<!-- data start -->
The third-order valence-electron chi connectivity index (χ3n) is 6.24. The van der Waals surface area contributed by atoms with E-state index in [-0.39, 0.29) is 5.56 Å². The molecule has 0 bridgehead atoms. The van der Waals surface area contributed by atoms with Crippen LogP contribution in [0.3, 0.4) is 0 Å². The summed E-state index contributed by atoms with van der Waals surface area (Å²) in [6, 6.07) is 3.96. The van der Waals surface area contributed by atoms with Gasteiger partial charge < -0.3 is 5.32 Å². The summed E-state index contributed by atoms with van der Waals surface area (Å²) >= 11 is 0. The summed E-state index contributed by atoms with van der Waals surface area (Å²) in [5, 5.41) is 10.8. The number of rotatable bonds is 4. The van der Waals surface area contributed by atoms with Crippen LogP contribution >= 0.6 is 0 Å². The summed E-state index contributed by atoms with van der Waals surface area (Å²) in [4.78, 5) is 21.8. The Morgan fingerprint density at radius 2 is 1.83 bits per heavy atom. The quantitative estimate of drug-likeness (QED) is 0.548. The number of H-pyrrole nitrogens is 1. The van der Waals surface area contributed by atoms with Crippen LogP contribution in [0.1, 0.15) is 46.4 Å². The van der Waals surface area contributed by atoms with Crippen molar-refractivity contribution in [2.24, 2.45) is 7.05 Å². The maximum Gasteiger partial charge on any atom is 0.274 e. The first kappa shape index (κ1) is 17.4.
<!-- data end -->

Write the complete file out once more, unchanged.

The third-order valence-electron chi connectivity index (χ3n) is 6.24. The van der Waals surface area contributed by atoms with E-state index in [-0.39, 0.29) is 5.56 Å². The molecule has 0 bridgehead atoms. The van der Waals surface area contributed by atoms with Crippen LogP contribution in [0.3, 0.4) is 0 Å². The summed E-state index contributed by atoms with van der Waals surface area (Å²) in [6, 6.07) is 3.96. The van der Waals surface area contributed by atoms with Gasteiger partial charge < -0.3 is 5.32 Å². The summed E-state index contributed by atoms with van der Waals surface area (Å²) >= 11 is 0. The summed E-state index contributed by atoms with van der Waals surface area (Å²) in [5, 5.41) is 10.8. The number of rotatable bonds is 4. The van der Waals surface area contributed by atoms with Crippen LogP contribution >= 0.6 is 0 Å². The summed E-state index contributed by atoms with van der Waals surface area (Å²) in [4.78, 5) is 21.8. The Morgan fingerprint density at radius 2 is 1.83 bits per heavy atom. The quantitative estimate of drug-likeness (QED) is 0.548. The number of H-pyrrole nitrogens is 1. The van der Waals surface area contributed by atoms with Crippen LogP contribution in [0.1, 0.15) is 46.4 Å². The van der Waals surface area contributed by atoms with Crippen molar-refractivity contribution in [2.24, 2.45) is 7.05 Å². The maximum Gasteiger partial charge on any atom is 0.274 e. The first kappa shape index (κ1) is 17.4.